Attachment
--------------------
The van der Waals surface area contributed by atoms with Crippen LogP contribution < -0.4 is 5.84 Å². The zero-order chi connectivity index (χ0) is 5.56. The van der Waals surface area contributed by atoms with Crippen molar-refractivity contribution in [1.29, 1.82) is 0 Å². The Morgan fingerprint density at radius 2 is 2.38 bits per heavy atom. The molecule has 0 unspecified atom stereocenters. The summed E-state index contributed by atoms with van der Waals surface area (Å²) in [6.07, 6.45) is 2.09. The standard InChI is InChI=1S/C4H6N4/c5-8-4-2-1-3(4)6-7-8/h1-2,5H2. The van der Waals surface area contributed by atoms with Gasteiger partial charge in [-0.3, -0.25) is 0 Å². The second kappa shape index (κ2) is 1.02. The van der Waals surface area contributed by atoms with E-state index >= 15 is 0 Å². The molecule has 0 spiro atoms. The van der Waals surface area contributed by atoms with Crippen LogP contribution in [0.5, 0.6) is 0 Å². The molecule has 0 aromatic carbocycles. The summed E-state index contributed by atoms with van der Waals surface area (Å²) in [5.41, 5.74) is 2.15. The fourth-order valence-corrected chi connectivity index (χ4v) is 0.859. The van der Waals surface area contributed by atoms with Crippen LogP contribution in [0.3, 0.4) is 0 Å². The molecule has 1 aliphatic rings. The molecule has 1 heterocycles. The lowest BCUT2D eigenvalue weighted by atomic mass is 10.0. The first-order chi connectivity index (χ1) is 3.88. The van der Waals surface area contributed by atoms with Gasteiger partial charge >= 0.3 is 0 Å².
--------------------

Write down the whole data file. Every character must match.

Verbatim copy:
The van der Waals surface area contributed by atoms with Crippen LogP contribution < -0.4 is 5.84 Å². The zero-order chi connectivity index (χ0) is 5.56. The van der Waals surface area contributed by atoms with Crippen molar-refractivity contribution in [1.29, 1.82) is 0 Å². The Morgan fingerprint density at radius 2 is 2.38 bits per heavy atom. The molecule has 0 unspecified atom stereocenters. The summed E-state index contributed by atoms with van der Waals surface area (Å²) in [6.07, 6.45) is 2.09. The standard InChI is InChI=1S/C4H6N4/c5-8-4-2-1-3(4)6-7-8/h1-2,5H2. The van der Waals surface area contributed by atoms with Gasteiger partial charge in [-0.3, -0.25) is 0 Å². The second kappa shape index (κ2) is 1.02. The van der Waals surface area contributed by atoms with E-state index >= 15 is 0 Å². The molecule has 0 spiro atoms. The van der Waals surface area contributed by atoms with Crippen LogP contribution in [0.5, 0.6) is 0 Å². The molecule has 0 aromatic carbocycles. The summed E-state index contributed by atoms with van der Waals surface area (Å²) in [5.41, 5.74) is 2.15. The fourth-order valence-corrected chi connectivity index (χ4v) is 0.859. The van der Waals surface area contributed by atoms with Crippen LogP contribution in [0.3, 0.4) is 0 Å². The molecule has 1 aliphatic rings. The molecule has 1 heterocycles. The lowest BCUT2D eigenvalue weighted by atomic mass is 10.0. The first-order chi connectivity index (χ1) is 3.88. The van der Waals surface area contributed by atoms with Gasteiger partial charge >= 0.3 is 0 Å².